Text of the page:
Chinese luxury label Shanghai Tang recently celebrated its 20th anniversary by teaming with artist Jacky Tsai to produce a special collection of apparel and artworks titled “A Garden of Vibrant Dreams.” Clothing and accessory options for both men and women include traditional qipao dresses, box clutches, cashmere shawls, a porcelain dining set, lifestyle dining products, iPad and iPhone cases and skateboards.
Accompanying the capsule collection is a series of six art pieces centering around a mystical dimension and a modern optimistic approach to Chinese art such as a Lotus Porcelain, Flying Tiger, Ginger Flower, Carved Dragon, Petrol Rainbow and Mix Landscape.
We were fortunate enough to meet with the artist and hear his thoughts on the milestone collaboration:
Can you tell us a bit about yourself and your background?
I was born in Shanghai, moved to London in 2006 for my Master Degree in Central Saint Martins, after my graduation, I decided to pursue my art career here. Since then, I’ve been based in London for the past 8 years.
What are your thoughts on the intersection between fashion and art?
I think luxury fashion products are just like pieces of artwork, but only very few fashion brands can achieve a high artistic level. That’s exactly what my collaboration with Shanghai Tang is about, beautiful products with special art value behind.
How different is designing for fashion items and accessories as compared to sculptural or canvas-based art?
It’s almost the same for me as I treat fashion items as part of my art creations, the only difference is that art is a kind of self-expression, where I only listen to my own voice. But fashion is for the end users, you have to listen to the customers’ feedback, and thankfully with Shanghai Tang, I also work with a group of designers who are experts in their respective product categories who gave me a lot of guidance during the development process.
You have substantial experience working across a variety of mediums. Which medium do you feel most comfortable working within?
They are all comfortable for me, but I have to understand the craftsmanship and research a lot before I create an artwork on a specific medium, otherwise the art and medium will not be compatible.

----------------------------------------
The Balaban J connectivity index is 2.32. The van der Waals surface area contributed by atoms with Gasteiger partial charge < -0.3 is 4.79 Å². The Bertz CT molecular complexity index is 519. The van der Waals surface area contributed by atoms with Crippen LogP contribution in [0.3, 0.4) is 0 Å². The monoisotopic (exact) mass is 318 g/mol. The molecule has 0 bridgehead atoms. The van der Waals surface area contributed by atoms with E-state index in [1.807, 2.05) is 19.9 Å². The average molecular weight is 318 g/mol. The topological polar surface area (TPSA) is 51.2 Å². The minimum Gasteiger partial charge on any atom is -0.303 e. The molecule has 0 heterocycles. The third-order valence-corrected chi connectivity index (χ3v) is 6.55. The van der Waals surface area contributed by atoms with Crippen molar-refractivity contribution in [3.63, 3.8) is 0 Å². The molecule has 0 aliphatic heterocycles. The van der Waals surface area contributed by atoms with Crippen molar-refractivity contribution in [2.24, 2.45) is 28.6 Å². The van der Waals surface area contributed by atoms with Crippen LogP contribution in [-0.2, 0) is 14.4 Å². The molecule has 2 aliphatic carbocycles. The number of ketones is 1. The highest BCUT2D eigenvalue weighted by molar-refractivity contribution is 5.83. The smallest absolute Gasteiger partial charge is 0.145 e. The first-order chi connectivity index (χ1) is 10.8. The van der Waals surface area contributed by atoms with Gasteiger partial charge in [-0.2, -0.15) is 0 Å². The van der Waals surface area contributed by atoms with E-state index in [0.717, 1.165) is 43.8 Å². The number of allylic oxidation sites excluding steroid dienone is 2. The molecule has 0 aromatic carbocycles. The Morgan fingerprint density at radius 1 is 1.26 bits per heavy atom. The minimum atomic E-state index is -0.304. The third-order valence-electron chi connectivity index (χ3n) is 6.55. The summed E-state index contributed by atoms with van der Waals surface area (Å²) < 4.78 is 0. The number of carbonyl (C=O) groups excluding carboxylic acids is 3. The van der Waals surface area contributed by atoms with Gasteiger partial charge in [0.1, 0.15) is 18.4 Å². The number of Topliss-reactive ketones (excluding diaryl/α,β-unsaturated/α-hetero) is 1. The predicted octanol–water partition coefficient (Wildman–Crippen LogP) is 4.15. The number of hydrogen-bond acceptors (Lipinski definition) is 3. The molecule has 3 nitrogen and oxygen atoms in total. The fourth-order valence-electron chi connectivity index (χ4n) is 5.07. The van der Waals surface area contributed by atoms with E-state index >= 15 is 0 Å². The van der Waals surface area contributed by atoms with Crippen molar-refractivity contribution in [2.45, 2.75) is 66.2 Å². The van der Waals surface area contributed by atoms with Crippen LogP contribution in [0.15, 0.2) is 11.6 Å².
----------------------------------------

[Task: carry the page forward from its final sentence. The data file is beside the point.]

How do you look to integrate traditional elements of Chinese art into a contemporary approach?
I believe the most of traditional Chinese art elements can be very modern, sometimes I just need to twist the colour a little bit, or adding a small western element into the traditional Chinese art painting, these traditional elements will then look very contemporary when complemented the right way.
What are some of the misconceptions of Chinese art within the greater, global art sphere?
I have to say there is too much ‘cultural revolution’ art in last 25 years that are seen or widely talked about in the global art sphere, but this is just a small part of Chinese Art, we have so many beautiful art forms that are yet to be discovered by western audience.
How was it working with Shanghai Tang and how did you approach the project?
Shanghai Tang is definitely my favourite Asian luxury brand, and I feel very privileged to work with them. The process was very smooth; we have great chemistry and understand each other so well as we have the same aesthetics. The collection completed after 9 months of hard work, but we are all very pleased with the results.
How much of your creativity and art direction is rooted in formal training versus cultural or heritage influences?
My cultural influences affect my art direction significantly. Though I’ve been living in London for 8 years, I still experience the cultural difference every day. I think subconsciously that’s a big part of the reason why I’m always doing the “East meets West” art to merge both my backgrounds together.
To get a feel for the Tsai’s visual direction for the collection, check out the video below. For more on the artist and the collaboration, head over to SHANGHAI TANG’s website.